Communication, Control and Signal Processing Seminar 

Abstracts of talks

Spring 2011

02/24 Arya Mazumdar (UMD), Constructions of matrices  with restricted isometry property for compressive sampling

ABSTRACT: Compressive sampling is a technique of recovering sparse N-dimensional signals from low-dimensional sketches, i.e., their linear images in R^m, m << N.  The main question associated with this technique is construction of linear operators that allow faithful recovery of the signal from its sketch.  The most frequently used sufficient condition for robust recovery is the near-isometry property (RIP) of the operator when restricted to k-sparse signals.

The talk will begin with a brief overview of the main problem of Compressive Sampling and known results. Our emphasis will be on the construction of binary m x N matrices that satisfy the restricted isometry property of order k for almost all k-sparse signals (statistical k-RIP).  Previous results were concerned with specific constructions of matrices obtained from DFT-like arrays.  Here we discuss a general method of constructing sampling matrices for which a statistical version of k-RIP holds, enabling one to recover almost all k-sparse signals from sketches much shorter than those in previous works. Our constructions are practical and cover a large set of parameters.

We also show that k-RIP matrices that recover all (rather than almost all) sparse signals can be found constructively with time complexity polynomial (in N), while the number of samples is close to the smallest possible dimension. The construction involves derandomizing the construction of generator matrices of Gilbert-Varshamov codes. Joint work with Alexander Barg

03/03 No seminar, instead:
Marilyn Wolf (Georgia Tech) Control and Computing in Cyber-Physical Systems

03/07 (MONDAY, 11am, AVW1146) Pascal Vontobel (HP Labs) Should We Believe in Numbers Computed by Loopy Belief Propagation?

ABSTRACT: Loopy belief propagation (LBP) has been very popular in the last fifteen years in the area of coded data transmission (and beyond) because of its low implementation complexity and its outstanding performance. In this talk, we discuss an analysis technique that allows one to obtain a better understanding of why LBP works so well for some problems, yet also has some limitations.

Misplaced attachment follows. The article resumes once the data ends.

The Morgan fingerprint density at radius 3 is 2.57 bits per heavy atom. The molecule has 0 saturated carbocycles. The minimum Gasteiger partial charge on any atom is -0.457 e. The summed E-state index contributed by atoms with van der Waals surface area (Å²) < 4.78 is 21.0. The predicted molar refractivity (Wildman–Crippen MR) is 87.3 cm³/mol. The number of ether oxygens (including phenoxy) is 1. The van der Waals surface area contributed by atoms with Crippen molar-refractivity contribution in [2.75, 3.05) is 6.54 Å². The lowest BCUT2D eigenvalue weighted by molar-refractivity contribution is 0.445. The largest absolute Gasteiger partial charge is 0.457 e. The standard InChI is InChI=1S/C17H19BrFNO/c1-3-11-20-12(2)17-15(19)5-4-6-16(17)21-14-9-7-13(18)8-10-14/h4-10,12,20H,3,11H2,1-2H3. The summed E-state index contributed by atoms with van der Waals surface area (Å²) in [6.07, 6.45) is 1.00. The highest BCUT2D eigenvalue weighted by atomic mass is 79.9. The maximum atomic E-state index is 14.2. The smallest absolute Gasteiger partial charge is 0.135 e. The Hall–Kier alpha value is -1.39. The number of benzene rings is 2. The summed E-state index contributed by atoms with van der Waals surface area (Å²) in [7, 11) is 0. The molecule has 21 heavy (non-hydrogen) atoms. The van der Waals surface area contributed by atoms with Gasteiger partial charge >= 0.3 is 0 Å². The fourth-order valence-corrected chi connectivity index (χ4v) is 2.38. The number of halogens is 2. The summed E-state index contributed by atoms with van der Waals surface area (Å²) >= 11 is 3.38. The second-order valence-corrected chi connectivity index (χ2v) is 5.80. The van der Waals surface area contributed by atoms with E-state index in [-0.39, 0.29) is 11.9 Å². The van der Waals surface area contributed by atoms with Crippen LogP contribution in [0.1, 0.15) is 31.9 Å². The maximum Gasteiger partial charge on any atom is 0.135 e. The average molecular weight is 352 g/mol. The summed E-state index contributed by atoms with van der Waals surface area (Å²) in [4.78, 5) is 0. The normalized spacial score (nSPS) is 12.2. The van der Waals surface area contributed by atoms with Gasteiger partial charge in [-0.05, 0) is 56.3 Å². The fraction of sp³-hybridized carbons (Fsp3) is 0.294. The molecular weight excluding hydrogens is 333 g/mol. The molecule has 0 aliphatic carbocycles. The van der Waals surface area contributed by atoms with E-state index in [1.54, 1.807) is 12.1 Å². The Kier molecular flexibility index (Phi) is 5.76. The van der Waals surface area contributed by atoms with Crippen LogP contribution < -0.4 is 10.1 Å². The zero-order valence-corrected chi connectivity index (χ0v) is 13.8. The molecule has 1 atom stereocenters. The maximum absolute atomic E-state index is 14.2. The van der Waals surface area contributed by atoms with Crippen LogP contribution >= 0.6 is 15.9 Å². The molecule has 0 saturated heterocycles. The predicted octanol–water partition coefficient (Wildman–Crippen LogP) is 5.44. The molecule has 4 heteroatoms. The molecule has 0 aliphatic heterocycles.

Although this LBP analysis technique is broadly applicable, to be concrete, we present it in a specific context. Namely, we focus on the use of LBP for estimating the sum of so-called perfect matchings in a weighted complete bipartite graph, a setup that subsumes many interesting counting problems.
Common wisdom would suggest that LBP does not work well in this context because the underlying graph is dense and has many short cycles. However, it turns out that LBP gives a very valuable estimate for this counting problem, and the above-mentioned analysis technique allows us to see why this is so by providing a combinatorial characterization of the LBP-based estimate: on the one hand, this combinatorial characterization gives insights why the LBP-based estimate is useful, on the other hand, it shows why the LBP-based estimate differs in general from the correct value.
At the end, we will contemplate the use of the above LBP-based estimates for the analysis of pseudo-codewords and for kernel-based techniques in machine learning.

03/10 Armand Makowsky (UMD) Some remarks on random graphs

04/07 Isaak Mayergoyz (UMD), Landau-Lifshitz Magnetization Dynamics Driven by a Jump-Noise Process